Turkey Urged to Stop Violence and Human Rights Violations in Syria

UN vehicles travel along a road lined with remnants of destroyed buildings, Homs, Syria. (file) Photo: UNICEF / UNI178367/ Tiku (file photo)
UN vehicles travel along a road lined with remnants of destroyed buildings, Homs, Syria. (file) Photo: UNICEF / UNI178367/ Tiku (file photo)

The human rights situation in parts of north, northwest and northeast Syria under the control of Turkish forces and Turkish-affiliated armed groups is grim, with violence and criminality rife, UN High Commissioner for Human Rights Michelle Bachelet warned on Friday.

While human rights and international humanitarian law violations against civilians continue across Syria, the UN Human Rights Office has noted an alarming pattern in recent months of grave violations in these areas, including in Afrin, Ras al-Ain, and Tel Abyad, where increased killings, kidnappings, unlawful transfers of people, seizures of land and properties and forcible evictions have been documented.

The victims include people perceived to be allied with opposing parties or as being critical of the actions of the Turkish-affiliated armed groups. They also include people seen as wealthy enough to pay ransom demands. In addition, increased infighting among the various Turkish-affiliated armed groups over power-sharing, with scant regard for the safety of the local population, continues to cause civilian casualties and damage civilian infrastructure.

From 1 January to 14 September 2020, the UN Human Rights Office verified the deaths of at least 116 civilians as a result of improvised explosive devices (IEDS) used by unidentified perpetrators and explosive remnants of war (ERW). Those killed included 15 women, 20 boys and two girls. Some 463 civilians were injured.

Turkish-affiliated armed groups have also seized and looted people’s houses, land and other private and commercial properties without any apparent military necessity and occupied many of them with their own families.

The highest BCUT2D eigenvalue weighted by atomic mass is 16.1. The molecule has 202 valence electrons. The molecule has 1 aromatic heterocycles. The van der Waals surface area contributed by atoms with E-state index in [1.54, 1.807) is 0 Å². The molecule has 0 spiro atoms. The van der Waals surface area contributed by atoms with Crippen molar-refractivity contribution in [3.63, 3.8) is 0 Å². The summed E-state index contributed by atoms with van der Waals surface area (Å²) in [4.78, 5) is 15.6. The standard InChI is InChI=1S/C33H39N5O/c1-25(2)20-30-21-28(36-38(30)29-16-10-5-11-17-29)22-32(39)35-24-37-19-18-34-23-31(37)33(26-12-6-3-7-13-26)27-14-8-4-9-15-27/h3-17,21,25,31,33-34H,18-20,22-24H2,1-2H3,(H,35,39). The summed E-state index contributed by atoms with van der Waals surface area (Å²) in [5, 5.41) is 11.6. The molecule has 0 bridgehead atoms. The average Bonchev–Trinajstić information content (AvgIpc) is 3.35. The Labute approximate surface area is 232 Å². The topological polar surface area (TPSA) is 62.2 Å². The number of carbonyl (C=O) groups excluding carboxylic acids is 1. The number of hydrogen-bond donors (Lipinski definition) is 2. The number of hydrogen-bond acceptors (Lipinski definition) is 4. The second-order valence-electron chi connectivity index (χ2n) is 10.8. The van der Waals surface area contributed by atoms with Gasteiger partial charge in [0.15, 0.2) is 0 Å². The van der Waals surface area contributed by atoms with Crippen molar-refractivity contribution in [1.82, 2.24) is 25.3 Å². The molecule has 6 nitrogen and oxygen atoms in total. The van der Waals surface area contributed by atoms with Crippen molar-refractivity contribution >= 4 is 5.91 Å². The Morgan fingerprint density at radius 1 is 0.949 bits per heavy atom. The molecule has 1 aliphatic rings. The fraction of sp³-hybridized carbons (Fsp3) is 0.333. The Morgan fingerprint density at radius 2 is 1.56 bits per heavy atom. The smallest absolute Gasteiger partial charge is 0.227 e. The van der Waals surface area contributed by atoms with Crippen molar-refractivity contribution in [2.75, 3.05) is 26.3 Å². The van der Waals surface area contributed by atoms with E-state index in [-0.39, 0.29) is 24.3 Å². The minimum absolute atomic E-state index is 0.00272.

The UN Human Rights Office also documented the abduction and disappearance of civilians, including women and children, among other serious human rights violations. The fate of some of these detainees and abductees remains unknown.

“I remind all parties to the conflict in Syria that the protection of civilian life remains paramount in all circumstances. The blatant disregard for the safety of civilians is against human rights law and obligations under international humanitarian law that all parties, including the armed groups and those that exercise control over them, must respect,” said Bachelet.

“I also call on the Turkish authorities to respect international law and to ensure that violations committed by armed groups under Turkey’s effective control cease,” she said.

“People living in these areas whose rights have been violated are entitled to protection and a remedy. In this regard, I urge Turkey to immediately launch an impartial, transparent and independent investigation into the incidents we have verified, account for the fate of those detained and abducted by the affiliated armed groups and hold accountable those responsible for what may, in some instances, amount to crimes under international law, including war crimes,” the High Commissioner said.

She added: “This is all the more vital given that we have received disturbing reports that some detainees and abductees have allegedly been transferred to Turkey following their detention in Syria by affiliated armed groups.”

The High Commissioner also voiced continued concern that parties to the conflict in Syria are using essential services such as water and electricity as a weapon. Turkish-affiliated armed groups, which control the Alouk water pumping station in Ras al-Ain, have repeatedly disrupted water supplies, affecting access to water for up to one million people in the city of al-Hassakeh and surrounding areas, including extremely vulnerable displaced people in various IDP camps.

The Kurdish-led Syrian Democratic Forces (SDF), which controls al-Hassakeh, has in turn been accused of hindering the electricity feed to the pumping station.

The High Commissioner recalled that international law prohibits destroying, removing or “rendering useless” objects – such as water installations – that are indispensable to the survival of the civilian population.

“As we have previously warned, impeding access to water, sanitation and electricity endangers the lives of large numbers of people, a danger rendered all the more acute amid fighting a global pandemic,” said Bachelet. “I call on all parties to ensure that civilians and civilian objects and infrastructure are protected from attacks and the effects of hostilities.”

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Rakesh Raman